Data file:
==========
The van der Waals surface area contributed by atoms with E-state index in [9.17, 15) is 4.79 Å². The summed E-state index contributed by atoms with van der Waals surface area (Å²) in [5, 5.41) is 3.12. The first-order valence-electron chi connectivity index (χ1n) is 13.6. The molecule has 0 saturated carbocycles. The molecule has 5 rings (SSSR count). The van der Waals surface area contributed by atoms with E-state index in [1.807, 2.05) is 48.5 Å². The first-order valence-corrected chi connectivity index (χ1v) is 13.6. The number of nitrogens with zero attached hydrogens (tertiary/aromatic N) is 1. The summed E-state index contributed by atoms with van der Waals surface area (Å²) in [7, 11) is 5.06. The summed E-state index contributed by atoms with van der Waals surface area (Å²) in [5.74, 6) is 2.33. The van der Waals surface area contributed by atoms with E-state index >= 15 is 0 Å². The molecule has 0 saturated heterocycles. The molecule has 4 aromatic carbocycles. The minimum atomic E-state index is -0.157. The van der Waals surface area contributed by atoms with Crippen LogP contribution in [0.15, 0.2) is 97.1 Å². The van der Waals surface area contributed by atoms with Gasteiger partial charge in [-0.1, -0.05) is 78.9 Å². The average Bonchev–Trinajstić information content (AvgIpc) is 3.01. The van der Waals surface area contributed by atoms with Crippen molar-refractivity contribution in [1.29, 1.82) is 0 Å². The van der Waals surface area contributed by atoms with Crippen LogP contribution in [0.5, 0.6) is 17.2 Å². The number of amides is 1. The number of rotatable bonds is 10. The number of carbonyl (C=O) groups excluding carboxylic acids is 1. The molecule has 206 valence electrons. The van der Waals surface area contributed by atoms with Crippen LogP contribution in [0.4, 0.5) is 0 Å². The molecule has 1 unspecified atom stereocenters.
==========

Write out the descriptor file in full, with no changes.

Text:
The van der Waals surface area contributed by atoms with E-state index in [9.17, 15) is 4.79 Å². The summed E-state index contributed by atoms with van der Waals surface area (Å²) in [5, 5.41) is 3.12. The first-order valence-electron chi connectivity index (χ1n) is 13.6. The molecule has 0 saturated carbocycles. The molecule has 5 rings (SSSR count). The van der Waals surface area contributed by atoms with E-state index in [1.807, 2.05) is 48.5 Å². The first-order valence-corrected chi connectivity index (χ1v) is 13.6. The number of nitrogens with zero attached hydrogens (tertiary/aromatic N) is 1. The summed E-state index contributed by atoms with van der Waals surface area (Å²) in [7, 11) is 5.06. The summed E-state index contributed by atoms with van der Waals surface area (Å²) in [5.74, 6) is 2.33. The van der Waals surface area contributed by atoms with E-state index >= 15 is 0 Å². The molecule has 0 saturated heterocycles. The molecule has 4 aromatic carbocycles. The minimum atomic E-state index is -0.157. The van der Waals surface area contributed by atoms with Crippen LogP contribution in [0.15, 0.2) is 97.1 Å². The van der Waals surface area contributed by atoms with Gasteiger partial charge in [-0.1, -0.05) is 78.9 Å². The average Bonchev–Trinajstić information content (AvgIpc) is 3.01. The van der Waals surface area contributed by atoms with Crippen molar-refractivity contribution in [1.29, 1.82) is 0 Å². The van der Waals surface area contributed by atoms with Crippen LogP contribution in [0.5, 0.6) is 17.2 Å². The number of amides is 1. The number of rotatable bonds is 10. The number of carbonyl (C=O) groups excluding carboxylic acids is 1. The molecule has 206 valence electrons. The van der Waals surface area contributed by atoms with Crippen LogP contribution in [0.4, 0.5) is 0 Å². The molecule has 1 unspecified atom stereocenters.